“All Watched Over By Machines of Loving Grace” by Richard Brautigan
from Science Fact/Fiction, eds. Farrell, Gage, Pfordresher, Rodrigues
Scott, Foresman and Company, 1974
Originally published in the book All Watched Over by Machines of Loving Grace
Communications Company, 1967
Price I paid: $6.56
When I was in college, circa the mid aughts, I had a bit of a crush on a lady whose favorite poet was Richard Brautigan. I bring this up to establish that only now, about fifteen years later, I am very slightly less of a liar.
Also, it’s been a hot minute since I’ve ever analyzed a poem! I think I did one earlier from the book of robot short stories, Nightmare Number Three by Stephen Vincent Benét. That was *checks notes* just over a year ago? Really? Last March, right as the pandemic was starting to become a real thing that I had to worry about? That’s wild. I know it’s cliché to say it but goldang does it seem like a lot longer than that.
Here’s a cool thing: Brautigan’s original publication of this collection contained a Copyleft notice, stating that
Permission is granted to reprint any of these poems in magazines, books and newspapers if they are given away free.
Now obviously he didn’t know that blogs were ever gonna be a thing, but I think it still applies, right? I’m not charging anybody anything to read this thing. So here it is:
I like to think (and
the sooner the better!)
of a cybernetic meadow
where mammals and computers
live together in mutually
like pure water
touching clear sky.
I like to think
(right now, please!)
of a cybernetic forest
filled with pines and electronics
where deer stroll peacefully
as if they were flowers
with spinning blossoms.
I like to think
(it has to be!)
of a cybernetic ecology
where we are free of our labors
and joined back to nature,
returned to our mammal
brothers and sisters,
and all watched over
by machines of loving grace.
It’s a shorty so I’m not sure exactly how much I’m gonna have to say about it, but lets do some breakdown, shall we?
It has come to my attention from an unsourced comment on the poem’s Wikipedia page that critics are divided in thinking that this poem is meant to be taken ironically or earnestly. I’ve been stewing on that for a few minutes now, trying to pick a side, and I think I’ve come to a conclusion. It’s a lame conclusion that everyone will hate me for, but it’s my conclusion, dammit, and nobody can take it away from me. It’s also likely not even a remotely original conclusion, although Wikipedia’s list of critical analyses doesn’t list anybody saying so, so maybe here I am making the first actual contribution to poetry criticism since The Monsters and the Critics. No harm in a little fanciful dreaming, right?
Let’s take a look at some arguments for either choice first.
One thing that’s definitely worth keeping in mind is the author himself. I’ve come to understand from just a little research that Brautigan was pretty keen on the black comedy and irony side of things, so jumping straight to a conclusion that this poem is about nature and humanity being taken over, controlled, or subjugated by machines is certainly valid. It was my first gut reaction to the poem, and that’s not something to be dismissed casually!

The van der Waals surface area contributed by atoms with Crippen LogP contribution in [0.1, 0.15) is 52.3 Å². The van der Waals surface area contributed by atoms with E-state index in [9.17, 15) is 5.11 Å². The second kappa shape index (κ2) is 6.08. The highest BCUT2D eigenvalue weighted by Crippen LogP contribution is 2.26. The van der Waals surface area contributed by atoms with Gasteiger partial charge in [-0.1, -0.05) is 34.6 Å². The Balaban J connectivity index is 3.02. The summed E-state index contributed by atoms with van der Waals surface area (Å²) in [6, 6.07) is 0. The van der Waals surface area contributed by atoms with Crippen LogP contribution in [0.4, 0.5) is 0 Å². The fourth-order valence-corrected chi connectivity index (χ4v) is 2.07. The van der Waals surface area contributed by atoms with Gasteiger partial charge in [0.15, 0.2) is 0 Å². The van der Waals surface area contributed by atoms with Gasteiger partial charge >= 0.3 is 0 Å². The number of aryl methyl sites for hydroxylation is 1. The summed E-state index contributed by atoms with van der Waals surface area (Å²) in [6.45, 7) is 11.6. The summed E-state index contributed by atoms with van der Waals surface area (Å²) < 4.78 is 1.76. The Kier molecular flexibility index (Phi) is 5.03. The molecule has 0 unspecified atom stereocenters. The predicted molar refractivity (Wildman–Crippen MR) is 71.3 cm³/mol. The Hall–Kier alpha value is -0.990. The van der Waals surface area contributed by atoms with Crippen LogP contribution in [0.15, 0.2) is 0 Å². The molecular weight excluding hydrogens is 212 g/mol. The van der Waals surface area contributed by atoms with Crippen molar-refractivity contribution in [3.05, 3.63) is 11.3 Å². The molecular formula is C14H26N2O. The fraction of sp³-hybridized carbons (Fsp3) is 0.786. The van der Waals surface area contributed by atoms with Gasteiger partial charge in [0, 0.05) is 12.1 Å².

Literature education has taught us—or at least it taught me—a lot of misconceptions and bad habits when it comes to reading poetry. It gets treated like some kind of objective logic class, where bits have to be analyzed and considered piecemeal. Why does “The Raven” have that rhyme scheme? What does Gerard Manley Hopkins accomplish with his meter in “The Windhover?” Why does Virgil sing of arms and the man instead of the other way around? What is the significance of April in the Canterbury Tales? I could go on forever. Maybe I should. And it’s not just poetry, either.
I want to make it clear that I don’t think this kind of literary analysis holds no value. And even more importantly, I have to admit that I like doing it! But I also understand how for some people it sucks the life out of a work, and that’s valid too. And the problem I have is that it’s the only way many of us are taught to read literature, and for the people who find this kind of activity a slog, it’s really the opposite of an invitation to engage with it and learn to love it.
Another way of engaging with poetry and prose is to consider your own emotional reactions to it, either holistically or in part. I can pretty well see why this isn’t taught more broadly to students. For one, it’s kind of subjective and hard to put a number on, isn’t it! If I say “this poem makes me feel sad,” you can’t really argue about that. It’s just there, whereas if I say “this rhyme scheme makes the poem kind of hoppy like a bunny, which is appropriate because it’s about a bunny,” you can give me some points for that. But poetry is meant to engage the emotions. That’s one of the things it’s for! A useful project for teachers would be to have students read the poem exactly once, and then sit with their feelings for a moment, and then talk about them. For all I know there are teachers who do this, and I salute them for it.
Of course, the other problem with this kind of engagement is that it gets people to think and deal with their emotions, which is a sin under heteropatriarchy (men are allowed two emotions: angry and horny) so of course it’ll never reach wide usage in schools any time soon. Also, once people start thinking about the way words make them feel, they might start thinking about how their own words make other people feel, and that’s a no-no. Gotta keep people divided so we don’t go after the real enemy! Fuel the culture war so we don’t start sabotaging private spacecraft in the name of the working class!